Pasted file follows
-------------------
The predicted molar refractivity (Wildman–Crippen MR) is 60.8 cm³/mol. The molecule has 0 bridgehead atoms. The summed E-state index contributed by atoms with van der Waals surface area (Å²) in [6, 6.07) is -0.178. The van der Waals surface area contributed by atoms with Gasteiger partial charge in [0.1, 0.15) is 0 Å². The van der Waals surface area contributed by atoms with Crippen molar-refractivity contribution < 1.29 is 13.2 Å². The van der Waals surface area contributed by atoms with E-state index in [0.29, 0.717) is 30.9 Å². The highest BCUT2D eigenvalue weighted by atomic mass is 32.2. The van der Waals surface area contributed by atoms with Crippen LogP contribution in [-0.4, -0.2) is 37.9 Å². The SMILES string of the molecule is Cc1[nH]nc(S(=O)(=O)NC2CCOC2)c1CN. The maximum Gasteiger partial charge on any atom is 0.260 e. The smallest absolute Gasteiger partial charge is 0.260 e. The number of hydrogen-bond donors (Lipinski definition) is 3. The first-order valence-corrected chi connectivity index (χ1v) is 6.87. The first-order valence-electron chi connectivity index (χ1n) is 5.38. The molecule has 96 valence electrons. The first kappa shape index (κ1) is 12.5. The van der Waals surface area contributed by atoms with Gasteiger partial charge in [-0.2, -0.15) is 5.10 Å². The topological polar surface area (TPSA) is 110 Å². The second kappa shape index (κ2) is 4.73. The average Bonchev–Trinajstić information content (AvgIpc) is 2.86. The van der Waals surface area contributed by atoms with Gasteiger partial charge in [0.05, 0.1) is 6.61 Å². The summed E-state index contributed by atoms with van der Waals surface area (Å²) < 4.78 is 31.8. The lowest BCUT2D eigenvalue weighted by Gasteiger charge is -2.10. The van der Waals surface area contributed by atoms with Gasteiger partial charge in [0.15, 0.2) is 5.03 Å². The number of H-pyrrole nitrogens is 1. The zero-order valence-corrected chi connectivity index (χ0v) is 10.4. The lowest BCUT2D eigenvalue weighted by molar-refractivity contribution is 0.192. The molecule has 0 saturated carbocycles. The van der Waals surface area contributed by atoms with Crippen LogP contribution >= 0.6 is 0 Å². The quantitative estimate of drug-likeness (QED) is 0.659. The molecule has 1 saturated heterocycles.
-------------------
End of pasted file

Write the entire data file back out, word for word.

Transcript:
The predicted molar refractivity (Wildman–Crippen MR) is 60.8 cm³/mol. The molecule has 0 bridgehead atoms. The summed E-state index contributed by atoms with van der Waals surface area (Å²) in [6, 6.07) is -0.178. The van der Waals surface area contributed by atoms with Gasteiger partial charge in [0.1, 0.15) is 0 Å². The van der Waals surface area contributed by atoms with Crippen molar-refractivity contribution < 1.29 is 13.2 Å². The van der Waals surface area contributed by atoms with E-state index in [0.29, 0.717) is 30.9 Å². The highest BCUT2D eigenvalue weighted by atomic mass is 32.2. The van der Waals surface area contributed by atoms with Crippen LogP contribution in [-0.4, -0.2) is 37.9 Å². The SMILES string of the molecule is Cc1[nH]nc(S(=O)(=O)NC2CCOC2)c1CN. The maximum Gasteiger partial charge on any atom is 0.260 e. The smallest absolute Gasteiger partial charge is 0.260 e. The number of hydrogen-bond donors (Lipinski definition) is 3. The first-order valence-corrected chi connectivity index (χ1v) is 6.87. The first-order valence-electron chi connectivity index (χ1n) is 5.38. The molecule has 96 valence electrons. The first kappa shape index (κ1) is 12.5. The van der Waals surface area contributed by atoms with Gasteiger partial charge in [-0.2, -0.15) is 5.10 Å². The topological polar surface area (TPSA) is 110 Å². The second kappa shape index (κ2) is 4.73. The average Bonchev–Trinajstić information content (AvgIpc) is 2.86. The van der Waals surface area contributed by atoms with Gasteiger partial charge in [0.05, 0.1) is 6.61 Å². The summed E-state index contributed by atoms with van der Waals surface area (Å²) < 4.78 is 31.8. The lowest BCUT2D eigenvalue weighted by Gasteiger charge is -2.10. The van der Waals surface area contributed by atoms with Gasteiger partial charge in [0.15, 0.2) is 5.03 Å². The number of H-pyrrole nitrogens is 1. The zero-order valence-corrected chi connectivity index (χ0v) is 10.4. The lowest BCUT2D eigenvalue weighted by molar-refractivity contribution is 0.192. The molecule has 0 saturated carbocycles. The van der Waals surface area contributed by atoms with Crippen LogP contribution >= 0.6 is 0 Å². The quantitative estimate of drug-likeness (QED) is 0.659. The molecule has 1 saturated heterocycles.